A huge volume of carbon dioxide was released from Lake Nyos in Cameroon on August 26, 1986. Seventeen-hundred people died of asphyxiation. It initially was thought that a volcanic eruption disturbed the carbon dioxide layer in the lake, causing its release.
That theory has largely been discounted and now it’s thought that a large landslide caused the stratification to break and the gas to be released. However, it’s also accepted that if the partial pressure of the carbon dioxide was near saturation before the release, almost any activity might have led to local oversaturation and some gas release.
While we may never know the cause, a team of Swiss scientists is working hard to make sure a similar incident doesn’t occur at Lake Kivu, between Rwanda and the Democratic Republic of the Congo.
Almost 1,500 meters above sea level and covering about 2,400 km2, Lake Kivu has a 500 meter maximum depth. At the bottom lies approximately 250 billion m3 of carbon dioxide and 55 billion m3 of methane. The Rwandan government wants to tap into the methane — to reduce the risk of a deadly gas eruption and to ensure power supplies. Upwards of 2 million people inhabit the shores.
Scientists from the Swiss Federal Institute of Aquatic Science and Technology (Eawag), Dubendorf, Switzerland, have watched developments in the lake in recent years. They have found that gas concentrations are increasing, with a methane rise of up to 20% since the 1970s. They attributed this to an increase in nutrient inputs associated with population growth around the lake, and the introduction of a sardine species that has had a major impact on nutrient cycles.
Presently, due to very high water pressure, the gas is dissolved in the bottom layers. So exchanges between the bottom and surface waters are very limited. What worries the scientists is that if gas concentrations continue to rise and the lake was disrupted, for example by an earthquake or a landslide, then there could be a massive methane and carbon dioxide eruption.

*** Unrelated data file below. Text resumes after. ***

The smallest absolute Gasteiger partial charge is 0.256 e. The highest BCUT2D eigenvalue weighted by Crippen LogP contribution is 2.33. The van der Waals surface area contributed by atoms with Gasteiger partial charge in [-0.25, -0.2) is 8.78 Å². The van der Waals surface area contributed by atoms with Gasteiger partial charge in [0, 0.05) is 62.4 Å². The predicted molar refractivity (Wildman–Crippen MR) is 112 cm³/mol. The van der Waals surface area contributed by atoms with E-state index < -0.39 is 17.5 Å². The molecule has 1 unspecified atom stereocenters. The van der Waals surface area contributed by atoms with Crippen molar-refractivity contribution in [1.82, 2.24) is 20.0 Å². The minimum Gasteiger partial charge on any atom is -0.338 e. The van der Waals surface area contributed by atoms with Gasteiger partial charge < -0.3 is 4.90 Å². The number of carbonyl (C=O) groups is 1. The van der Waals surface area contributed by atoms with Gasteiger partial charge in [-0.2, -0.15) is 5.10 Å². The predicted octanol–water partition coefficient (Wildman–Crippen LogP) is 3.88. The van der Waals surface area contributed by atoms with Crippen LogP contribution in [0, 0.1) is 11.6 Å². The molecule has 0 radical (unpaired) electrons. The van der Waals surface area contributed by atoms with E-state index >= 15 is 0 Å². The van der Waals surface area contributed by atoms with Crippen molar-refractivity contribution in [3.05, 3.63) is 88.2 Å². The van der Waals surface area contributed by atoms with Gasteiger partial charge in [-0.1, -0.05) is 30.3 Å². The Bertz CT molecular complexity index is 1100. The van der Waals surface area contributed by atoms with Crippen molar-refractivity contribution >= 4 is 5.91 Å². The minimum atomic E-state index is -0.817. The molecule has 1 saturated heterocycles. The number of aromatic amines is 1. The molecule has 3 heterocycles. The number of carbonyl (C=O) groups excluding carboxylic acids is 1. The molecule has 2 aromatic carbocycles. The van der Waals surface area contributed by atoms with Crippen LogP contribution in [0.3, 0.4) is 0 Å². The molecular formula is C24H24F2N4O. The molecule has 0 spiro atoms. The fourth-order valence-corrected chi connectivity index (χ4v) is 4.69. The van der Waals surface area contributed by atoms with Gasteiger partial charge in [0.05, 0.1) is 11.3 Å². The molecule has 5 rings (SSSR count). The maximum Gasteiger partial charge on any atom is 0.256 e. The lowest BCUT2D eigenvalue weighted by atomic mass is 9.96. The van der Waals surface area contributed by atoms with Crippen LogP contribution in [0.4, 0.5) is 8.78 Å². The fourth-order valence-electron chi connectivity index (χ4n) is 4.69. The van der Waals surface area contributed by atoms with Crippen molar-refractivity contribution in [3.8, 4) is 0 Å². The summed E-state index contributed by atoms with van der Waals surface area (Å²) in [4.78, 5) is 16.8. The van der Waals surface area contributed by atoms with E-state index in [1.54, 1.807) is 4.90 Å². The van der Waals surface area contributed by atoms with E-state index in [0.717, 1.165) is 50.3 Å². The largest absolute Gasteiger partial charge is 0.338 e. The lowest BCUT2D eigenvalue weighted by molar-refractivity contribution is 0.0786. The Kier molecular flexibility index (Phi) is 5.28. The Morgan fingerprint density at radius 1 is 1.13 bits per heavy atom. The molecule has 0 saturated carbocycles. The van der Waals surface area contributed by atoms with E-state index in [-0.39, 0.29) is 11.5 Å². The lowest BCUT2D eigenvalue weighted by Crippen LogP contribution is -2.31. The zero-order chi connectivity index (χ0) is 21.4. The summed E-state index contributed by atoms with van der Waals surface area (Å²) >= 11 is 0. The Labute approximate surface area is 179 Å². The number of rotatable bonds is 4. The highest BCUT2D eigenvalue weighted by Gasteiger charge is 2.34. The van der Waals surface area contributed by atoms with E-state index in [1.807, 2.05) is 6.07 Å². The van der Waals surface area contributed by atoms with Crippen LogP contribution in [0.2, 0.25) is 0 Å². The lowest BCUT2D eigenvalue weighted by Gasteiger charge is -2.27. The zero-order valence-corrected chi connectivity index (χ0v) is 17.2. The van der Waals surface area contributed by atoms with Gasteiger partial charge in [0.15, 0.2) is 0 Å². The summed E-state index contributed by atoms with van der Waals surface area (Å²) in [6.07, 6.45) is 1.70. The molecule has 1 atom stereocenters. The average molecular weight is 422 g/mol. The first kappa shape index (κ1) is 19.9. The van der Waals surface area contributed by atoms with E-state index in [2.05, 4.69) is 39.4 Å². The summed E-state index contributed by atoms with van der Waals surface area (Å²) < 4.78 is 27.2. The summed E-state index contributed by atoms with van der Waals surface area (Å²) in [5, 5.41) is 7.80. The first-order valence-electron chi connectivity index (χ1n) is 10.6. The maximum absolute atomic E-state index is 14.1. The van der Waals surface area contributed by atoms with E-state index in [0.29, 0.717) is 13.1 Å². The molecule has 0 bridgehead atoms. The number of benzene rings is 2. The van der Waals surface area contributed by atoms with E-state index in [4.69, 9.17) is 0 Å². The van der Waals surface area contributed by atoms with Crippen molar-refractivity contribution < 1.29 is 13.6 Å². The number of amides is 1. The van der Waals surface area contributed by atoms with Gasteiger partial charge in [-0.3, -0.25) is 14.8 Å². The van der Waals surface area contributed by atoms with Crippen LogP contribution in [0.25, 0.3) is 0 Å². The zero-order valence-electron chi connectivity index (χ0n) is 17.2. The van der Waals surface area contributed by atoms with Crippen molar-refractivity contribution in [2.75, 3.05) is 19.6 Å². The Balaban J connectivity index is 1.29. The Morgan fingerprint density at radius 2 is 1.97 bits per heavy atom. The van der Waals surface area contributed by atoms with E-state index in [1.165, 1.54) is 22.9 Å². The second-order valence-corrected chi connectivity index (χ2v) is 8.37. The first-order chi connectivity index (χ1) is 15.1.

Meanwhile, the Lake Kivu Methane-to-Power project has won $87.8 million in funding from the World Bank. The Rwandan government has just awarded a contract to Murray & Roberts, Johannesburg, South Africa, to construct a pilot gas extraction facility.
The principle behind the project is simple: if a pipe extending into the depths of the lake is installed, water rises spontaneously as a result of the gas bubbles forming in the pipe. At the surface, the water effervesces — like carbonated water from a bottle that has been shaken before being opened. The methane then has to be separated from the carbon dioxide before it can be used.
“It makes sense to use the gas, especially if the risk of an eruption can thereby be reduced at the same time. But because nobody knows exactly how the lake will respond to this extraction, even small-scale pilot studies have to be performed and monitored extremely carefully,” notes Professor Alfred Wüest, head of Eawag’s Surface Waters Department.
There’s already a small operating plant bringing gas-laden water to the surface. The methane is separated and used to run boilers at a brewery. However, the level of monitoring remains unclear.
So Wüest and his team have been asked to oversee planning for methane recovery by the Rwandan government and the Netherlands Commission for Environmental Impact Assessment.
At the end of 2007 they carried out a series of workshops involving international experts to consider the best way to proceed. One question, for example, concerns the depth at which the degassed water should be returned to the lake to prevent stratification disruption. Also under discussion is whether at least some carbon dioxide can be piped back into the deep water, so that greenhouse gas emissions to the atmosphere from methane exploitation are minimized. Another key question is how methane recovery will affect algae growth.
Part of Eawag’s task also involves developing a continuous monitoring program and a computer model for simulating processes in the lake. “I’m confident we will get answers to these questions and much depends on the computer simulation program that is being developed. We expect this to now be complete within one-to-two months,” explains Dr. Martin Schmid, Eawag team member.
Start up of the pilot plant is due either late this year or early in 2009, followed by a couple of years more work before any scale up to full production is considered, he adds.